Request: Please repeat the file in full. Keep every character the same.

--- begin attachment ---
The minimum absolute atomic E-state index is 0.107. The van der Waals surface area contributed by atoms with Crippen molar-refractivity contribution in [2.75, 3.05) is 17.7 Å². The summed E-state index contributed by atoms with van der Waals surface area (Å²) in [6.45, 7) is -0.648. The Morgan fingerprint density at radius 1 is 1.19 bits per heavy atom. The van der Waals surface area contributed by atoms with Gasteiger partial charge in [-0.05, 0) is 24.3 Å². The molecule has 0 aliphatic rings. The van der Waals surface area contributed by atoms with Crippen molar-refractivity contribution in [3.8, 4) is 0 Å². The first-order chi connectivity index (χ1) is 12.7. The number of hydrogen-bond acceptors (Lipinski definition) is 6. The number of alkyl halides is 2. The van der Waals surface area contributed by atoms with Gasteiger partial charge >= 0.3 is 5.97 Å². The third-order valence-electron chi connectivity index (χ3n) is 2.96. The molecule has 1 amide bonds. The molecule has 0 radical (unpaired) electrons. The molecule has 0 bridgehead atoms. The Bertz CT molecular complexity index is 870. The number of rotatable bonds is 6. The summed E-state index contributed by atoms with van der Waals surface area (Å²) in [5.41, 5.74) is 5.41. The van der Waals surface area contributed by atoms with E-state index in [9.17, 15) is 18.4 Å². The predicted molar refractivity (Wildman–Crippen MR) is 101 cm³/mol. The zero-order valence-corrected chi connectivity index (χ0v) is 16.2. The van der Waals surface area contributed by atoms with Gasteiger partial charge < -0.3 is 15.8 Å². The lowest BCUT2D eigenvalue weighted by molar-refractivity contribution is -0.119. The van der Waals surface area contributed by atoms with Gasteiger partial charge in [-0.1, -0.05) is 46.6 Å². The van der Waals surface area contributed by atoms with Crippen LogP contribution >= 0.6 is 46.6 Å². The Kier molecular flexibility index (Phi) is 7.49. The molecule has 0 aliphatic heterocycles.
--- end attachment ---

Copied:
The minimum absolute atomic E-state index is 0.107. The van der Waals surface area contributed by atoms with Crippen molar-refractivity contribution in [2.75, 3.05) is 17.7 Å². The summed E-state index contributed by atoms with van der Waals surface area (Å²) in [6.45, 7) is -0.648. The Morgan fingerprint density at radius 1 is 1.19 bits per heavy atom. The van der Waals surface area contributed by atoms with Gasteiger partial charge in [-0.05, 0) is 24.3 Å². The molecule has 0 aliphatic rings. The van der Waals surface area contributed by atoms with Crippen molar-refractivity contribution in [3.8, 4) is 0 Å². The first-order chi connectivity index (χ1) is 12.7. The number of hydrogen-bond acceptors (Lipinski definition) is 6. The number of alkyl halides is 2. The van der Waals surface area contributed by atoms with Gasteiger partial charge >= 0.3 is 5.97 Å². The third-order valence-electron chi connectivity index (χ3n) is 2.96. The molecule has 1 amide bonds. The molecule has 0 radical (unpaired) electrons. The molecule has 0 bridgehead atoms. The Bertz CT molecular complexity index is 870. The number of rotatable bonds is 6. The summed E-state index contributed by atoms with van der Waals surface area (Å²) in [5.41, 5.74) is 5.41. The van der Waals surface area contributed by atoms with E-state index in [9.17, 15) is 18.4 Å². The predicted molar refractivity (Wildman–Crippen MR) is 101 cm³/mol. The zero-order valence-corrected chi connectivity index (χ0v) is 16.2. The van der Waals surface area contributed by atoms with Gasteiger partial charge < -0.3 is 15.8 Å². The lowest BCUT2D eigenvalue weighted by molar-refractivity contribution is -0.119. The van der Waals surface area contributed by atoms with Gasteiger partial charge in [-0.1, -0.05) is 46.6 Å². The van der Waals surface area contributed by atoms with Crippen LogP contribution >= 0.6 is 46.6 Å². The Kier molecular flexibility index (Phi) is 7.49. The molecule has 0 aliphatic heterocycles.